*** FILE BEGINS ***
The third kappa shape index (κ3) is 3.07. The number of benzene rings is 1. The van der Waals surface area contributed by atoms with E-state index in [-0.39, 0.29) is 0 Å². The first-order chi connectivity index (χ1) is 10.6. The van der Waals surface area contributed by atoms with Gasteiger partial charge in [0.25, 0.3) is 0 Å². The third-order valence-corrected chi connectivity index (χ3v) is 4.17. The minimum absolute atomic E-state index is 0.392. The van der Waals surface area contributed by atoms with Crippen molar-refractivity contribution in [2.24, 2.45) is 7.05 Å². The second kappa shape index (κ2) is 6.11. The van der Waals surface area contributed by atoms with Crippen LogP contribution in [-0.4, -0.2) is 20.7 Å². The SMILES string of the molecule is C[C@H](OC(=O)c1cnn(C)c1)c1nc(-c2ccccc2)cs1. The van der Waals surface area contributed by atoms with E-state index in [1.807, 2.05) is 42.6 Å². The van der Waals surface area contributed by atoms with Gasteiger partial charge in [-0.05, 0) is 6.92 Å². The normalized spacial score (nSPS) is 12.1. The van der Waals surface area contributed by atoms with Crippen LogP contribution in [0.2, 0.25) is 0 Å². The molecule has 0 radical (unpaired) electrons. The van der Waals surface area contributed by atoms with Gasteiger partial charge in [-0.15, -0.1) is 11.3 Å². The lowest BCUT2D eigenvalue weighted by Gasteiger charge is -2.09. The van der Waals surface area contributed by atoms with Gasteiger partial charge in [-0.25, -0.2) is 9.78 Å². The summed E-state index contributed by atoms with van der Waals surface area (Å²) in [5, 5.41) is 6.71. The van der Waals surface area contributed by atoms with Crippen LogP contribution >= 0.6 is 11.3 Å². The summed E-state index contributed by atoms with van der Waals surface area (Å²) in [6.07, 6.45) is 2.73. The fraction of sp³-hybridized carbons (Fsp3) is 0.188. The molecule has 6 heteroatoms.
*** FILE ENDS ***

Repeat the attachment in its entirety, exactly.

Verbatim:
The third kappa shape index (κ3) is 3.07. The number of benzene rings is 1. The van der Waals surface area contributed by atoms with E-state index in [-0.39, 0.29) is 0 Å². The first-order chi connectivity index (χ1) is 10.6. The van der Waals surface area contributed by atoms with Gasteiger partial charge in [0.25, 0.3) is 0 Å². The third-order valence-corrected chi connectivity index (χ3v) is 4.17. The minimum absolute atomic E-state index is 0.392. The van der Waals surface area contributed by atoms with Crippen molar-refractivity contribution in [2.24, 2.45) is 7.05 Å². The second kappa shape index (κ2) is 6.11. The van der Waals surface area contributed by atoms with Crippen LogP contribution in [-0.4, -0.2) is 20.7 Å². The SMILES string of the molecule is C[C@H](OC(=O)c1cnn(C)c1)c1nc(-c2ccccc2)cs1. The van der Waals surface area contributed by atoms with E-state index in [1.807, 2.05) is 42.6 Å². The van der Waals surface area contributed by atoms with Gasteiger partial charge in [-0.05, 0) is 6.92 Å². The normalized spacial score (nSPS) is 12.1. The van der Waals surface area contributed by atoms with Crippen LogP contribution in [0.2, 0.25) is 0 Å². The molecule has 0 radical (unpaired) electrons. The van der Waals surface area contributed by atoms with Gasteiger partial charge in [-0.15, -0.1) is 11.3 Å². The lowest BCUT2D eigenvalue weighted by Gasteiger charge is -2.09. The van der Waals surface area contributed by atoms with Gasteiger partial charge in [-0.25, -0.2) is 9.78 Å². The summed E-state index contributed by atoms with van der Waals surface area (Å²) in [5, 5.41) is 6.71. The van der Waals surface area contributed by atoms with Crippen LogP contribution >= 0.6 is 11.3 Å². The summed E-state index contributed by atoms with van der Waals surface area (Å²) in [6.07, 6.45) is 2.73. The fraction of sp³-hybridized carbons (Fsp3) is 0.188. The molecule has 6 heteroatoms.